Highs and lows

Last week, the five young ladies who have performed together over the last nine years as The Hi-Tops came to the LEO office. It’s not every day a quintet of girls, all wearing coordinated Chucks, shows up here, and they’re certainly the only quintet this music department has watched actually grow up.

The legend’s not all true, though. They switched from hi-tops to lo-tops a while back, but still uniformly wear the latter together for band events (even in an interview only being witnessed by a handful of LEO staffers). Also, bassist Bayley Whitlow just turned 15, so she’s not going anywhere yet.

It all started in third grade. Ally Whitlow (keyboards) and Remi Maxwell (vocals/guitar) watched the movie “Freaky Friday” — the Lohan version, which featured her character playing in a band called Pink Slip. The duo wanted their own Pink Slip, so they recruited Madi Cunningham to play drums. Jessie Madill was the new girl in school, and the group was excited to learn she played guitar. Needing a bassist, they finally came to young Bayley.

Maxwell’s father Mark is a musician and the owner of Mom’s Music. He has coached the band, pushing them to improve even if it meant making the young girls mad at times. Today, they all appreciate his efforts, as well as their other parents, manager Kim Elliot (a Whitlow aunt) and producer Michael Sanders.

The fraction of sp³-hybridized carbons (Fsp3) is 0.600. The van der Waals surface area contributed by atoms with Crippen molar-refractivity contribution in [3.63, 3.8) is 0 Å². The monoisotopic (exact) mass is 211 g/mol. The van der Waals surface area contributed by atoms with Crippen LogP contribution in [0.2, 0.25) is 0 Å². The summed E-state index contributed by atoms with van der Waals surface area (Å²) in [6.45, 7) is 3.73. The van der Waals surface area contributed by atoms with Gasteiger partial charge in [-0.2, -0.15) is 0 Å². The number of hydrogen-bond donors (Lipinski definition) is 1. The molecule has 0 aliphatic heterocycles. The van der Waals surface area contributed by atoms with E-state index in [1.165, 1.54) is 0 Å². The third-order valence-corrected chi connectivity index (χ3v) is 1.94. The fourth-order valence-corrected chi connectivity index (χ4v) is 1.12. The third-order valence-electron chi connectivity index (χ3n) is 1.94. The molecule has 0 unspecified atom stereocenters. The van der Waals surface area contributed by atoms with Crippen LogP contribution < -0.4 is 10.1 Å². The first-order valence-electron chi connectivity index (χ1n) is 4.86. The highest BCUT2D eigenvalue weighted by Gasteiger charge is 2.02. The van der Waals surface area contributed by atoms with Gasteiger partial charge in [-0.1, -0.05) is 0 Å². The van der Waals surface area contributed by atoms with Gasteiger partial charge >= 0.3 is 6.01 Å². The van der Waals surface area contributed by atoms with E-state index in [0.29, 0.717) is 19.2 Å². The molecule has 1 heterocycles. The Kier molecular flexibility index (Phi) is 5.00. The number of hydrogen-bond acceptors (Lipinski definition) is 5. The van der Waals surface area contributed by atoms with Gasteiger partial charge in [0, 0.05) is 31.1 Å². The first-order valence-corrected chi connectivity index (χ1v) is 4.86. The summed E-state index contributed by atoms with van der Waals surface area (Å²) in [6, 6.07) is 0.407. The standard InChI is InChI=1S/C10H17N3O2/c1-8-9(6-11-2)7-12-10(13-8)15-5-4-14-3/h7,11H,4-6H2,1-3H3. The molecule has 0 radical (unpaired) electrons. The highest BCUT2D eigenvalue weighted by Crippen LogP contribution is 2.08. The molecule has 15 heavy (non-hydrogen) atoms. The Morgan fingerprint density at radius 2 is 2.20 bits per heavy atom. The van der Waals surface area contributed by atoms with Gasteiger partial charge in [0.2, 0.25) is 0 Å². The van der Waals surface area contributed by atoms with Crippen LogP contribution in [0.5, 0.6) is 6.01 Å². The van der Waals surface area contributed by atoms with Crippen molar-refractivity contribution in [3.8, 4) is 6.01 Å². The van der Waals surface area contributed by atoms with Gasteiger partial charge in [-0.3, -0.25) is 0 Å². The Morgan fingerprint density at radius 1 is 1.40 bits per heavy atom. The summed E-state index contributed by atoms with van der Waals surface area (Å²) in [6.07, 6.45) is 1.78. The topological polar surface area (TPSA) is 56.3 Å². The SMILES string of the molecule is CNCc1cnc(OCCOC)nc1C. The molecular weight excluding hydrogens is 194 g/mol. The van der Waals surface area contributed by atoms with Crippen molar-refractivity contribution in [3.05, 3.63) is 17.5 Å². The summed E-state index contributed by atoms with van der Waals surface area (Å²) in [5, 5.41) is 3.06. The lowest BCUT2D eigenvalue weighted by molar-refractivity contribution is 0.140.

Their advice for young bands: Keep trying, even if at first you suck. They thank their fans for supporting them through the years. Now the original quartet is all off to college around this region, except for the California-bound Maxwell, who hopes to stay in music and succeed as a performer.

Nine years can be a long life for any band. The Hi-Tops said at the beginning that they would stick together until college, whether they made it big or not. They achieved that goal, and the friendships and unique experiences they’ve shared is definitely a success story.

Their final gig, a free show, is Sunday at the Jeffersonville RiverStage at 6 p.m.